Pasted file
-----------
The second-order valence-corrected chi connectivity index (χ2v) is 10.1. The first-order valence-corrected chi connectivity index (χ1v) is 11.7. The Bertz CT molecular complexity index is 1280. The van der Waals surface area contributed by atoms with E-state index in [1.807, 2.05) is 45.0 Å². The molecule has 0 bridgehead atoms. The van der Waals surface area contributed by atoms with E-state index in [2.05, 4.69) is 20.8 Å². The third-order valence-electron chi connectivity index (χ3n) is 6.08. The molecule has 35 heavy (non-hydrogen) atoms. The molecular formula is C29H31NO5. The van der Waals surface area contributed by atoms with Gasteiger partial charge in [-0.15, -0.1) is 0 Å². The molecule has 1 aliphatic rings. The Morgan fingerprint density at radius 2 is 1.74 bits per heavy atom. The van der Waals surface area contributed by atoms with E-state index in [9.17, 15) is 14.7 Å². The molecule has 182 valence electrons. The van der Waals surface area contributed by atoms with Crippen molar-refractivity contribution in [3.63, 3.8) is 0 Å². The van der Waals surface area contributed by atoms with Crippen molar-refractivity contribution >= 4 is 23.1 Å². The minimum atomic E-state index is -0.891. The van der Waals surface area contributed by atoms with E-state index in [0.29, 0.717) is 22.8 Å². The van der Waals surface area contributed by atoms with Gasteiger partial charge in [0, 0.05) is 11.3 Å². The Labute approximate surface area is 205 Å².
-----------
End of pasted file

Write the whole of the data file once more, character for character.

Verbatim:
The second-order valence-corrected chi connectivity index (χ2v) is 10.1. The first-order valence-corrected chi connectivity index (χ1v) is 11.7. The Bertz CT molecular complexity index is 1280. The van der Waals surface area contributed by atoms with E-state index in [1.807, 2.05) is 45.0 Å². The molecule has 0 bridgehead atoms. The van der Waals surface area contributed by atoms with E-state index in [2.05, 4.69) is 20.8 Å². The third-order valence-electron chi connectivity index (χ3n) is 6.08. The molecule has 35 heavy (non-hydrogen) atoms. The molecular formula is C29H31NO5. The van der Waals surface area contributed by atoms with Gasteiger partial charge in [-0.15, -0.1) is 0 Å². The molecule has 1 aliphatic rings. The Morgan fingerprint density at radius 2 is 1.74 bits per heavy atom. The van der Waals surface area contributed by atoms with E-state index in [9.17, 15) is 14.7 Å². The molecule has 182 valence electrons. The van der Waals surface area contributed by atoms with Crippen molar-refractivity contribution in [3.63, 3.8) is 0 Å². The van der Waals surface area contributed by atoms with Crippen molar-refractivity contribution >= 4 is 23.1 Å². The minimum atomic E-state index is -0.891. The van der Waals surface area contributed by atoms with E-state index in [0.29, 0.717) is 22.8 Å². The van der Waals surface area contributed by atoms with Gasteiger partial charge in [0, 0.05) is 11.3 Å². The Labute approximate surface area is 205 Å².